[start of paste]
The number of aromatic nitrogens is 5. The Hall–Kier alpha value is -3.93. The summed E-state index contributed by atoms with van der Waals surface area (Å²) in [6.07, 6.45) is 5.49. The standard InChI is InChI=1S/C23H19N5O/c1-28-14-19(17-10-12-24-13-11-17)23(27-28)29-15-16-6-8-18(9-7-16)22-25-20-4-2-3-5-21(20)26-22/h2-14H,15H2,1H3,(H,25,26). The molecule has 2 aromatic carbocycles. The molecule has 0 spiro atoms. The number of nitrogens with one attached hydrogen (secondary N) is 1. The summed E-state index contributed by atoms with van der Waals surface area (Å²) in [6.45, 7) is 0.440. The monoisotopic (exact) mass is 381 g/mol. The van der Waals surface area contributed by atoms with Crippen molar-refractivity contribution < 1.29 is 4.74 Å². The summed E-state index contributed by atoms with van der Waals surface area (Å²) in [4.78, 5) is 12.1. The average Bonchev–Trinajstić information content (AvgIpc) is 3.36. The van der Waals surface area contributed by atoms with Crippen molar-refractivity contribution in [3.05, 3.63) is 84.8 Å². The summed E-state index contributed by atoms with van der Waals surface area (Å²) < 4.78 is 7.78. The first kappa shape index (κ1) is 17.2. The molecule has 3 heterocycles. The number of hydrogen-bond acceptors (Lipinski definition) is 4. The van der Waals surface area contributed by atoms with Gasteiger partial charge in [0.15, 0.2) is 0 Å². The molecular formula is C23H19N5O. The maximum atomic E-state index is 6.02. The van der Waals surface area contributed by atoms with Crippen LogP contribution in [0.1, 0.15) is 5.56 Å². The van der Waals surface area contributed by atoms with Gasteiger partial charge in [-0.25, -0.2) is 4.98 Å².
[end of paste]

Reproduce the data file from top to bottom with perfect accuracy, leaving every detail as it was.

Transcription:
The number of aromatic nitrogens is 5. The Hall–Kier alpha value is -3.93. The summed E-state index contributed by atoms with van der Waals surface area (Å²) in [6.07, 6.45) is 5.49. The standard InChI is InChI=1S/C23H19N5O/c1-28-14-19(17-10-12-24-13-11-17)23(27-28)29-15-16-6-8-18(9-7-16)22-25-20-4-2-3-5-21(20)26-22/h2-14H,15H2,1H3,(H,25,26). The molecule has 2 aromatic carbocycles. The molecule has 0 spiro atoms. The number of nitrogens with one attached hydrogen (secondary N) is 1. The summed E-state index contributed by atoms with van der Waals surface area (Å²) in [6.45, 7) is 0.440. The monoisotopic (exact) mass is 381 g/mol. The van der Waals surface area contributed by atoms with Crippen molar-refractivity contribution < 1.29 is 4.74 Å². The summed E-state index contributed by atoms with van der Waals surface area (Å²) in [4.78, 5) is 12.1. The average Bonchev–Trinajstić information content (AvgIpc) is 3.36. The van der Waals surface area contributed by atoms with Crippen molar-refractivity contribution in [3.05, 3.63) is 84.8 Å². The summed E-state index contributed by atoms with van der Waals surface area (Å²) < 4.78 is 7.78. The first kappa shape index (κ1) is 17.2. The molecule has 3 heterocycles. The number of hydrogen-bond acceptors (Lipinski definition) is 4. The van der Waals surface area contributed by atoms with Gasteiger partial charge in [0.15, 0.2) is 0 Å². The molecular formula is C23H19N5O. The maximum atomic E-state index is 6.02. The van der Waals surface area contributed by atoms with Crippen LogP contribution in [0.1, 0.15) is 5.56 Å². The van der Waals surface area contributed by atoms with Gasteiger partial charge in [-0.25, -0.2) is 4.98 Å².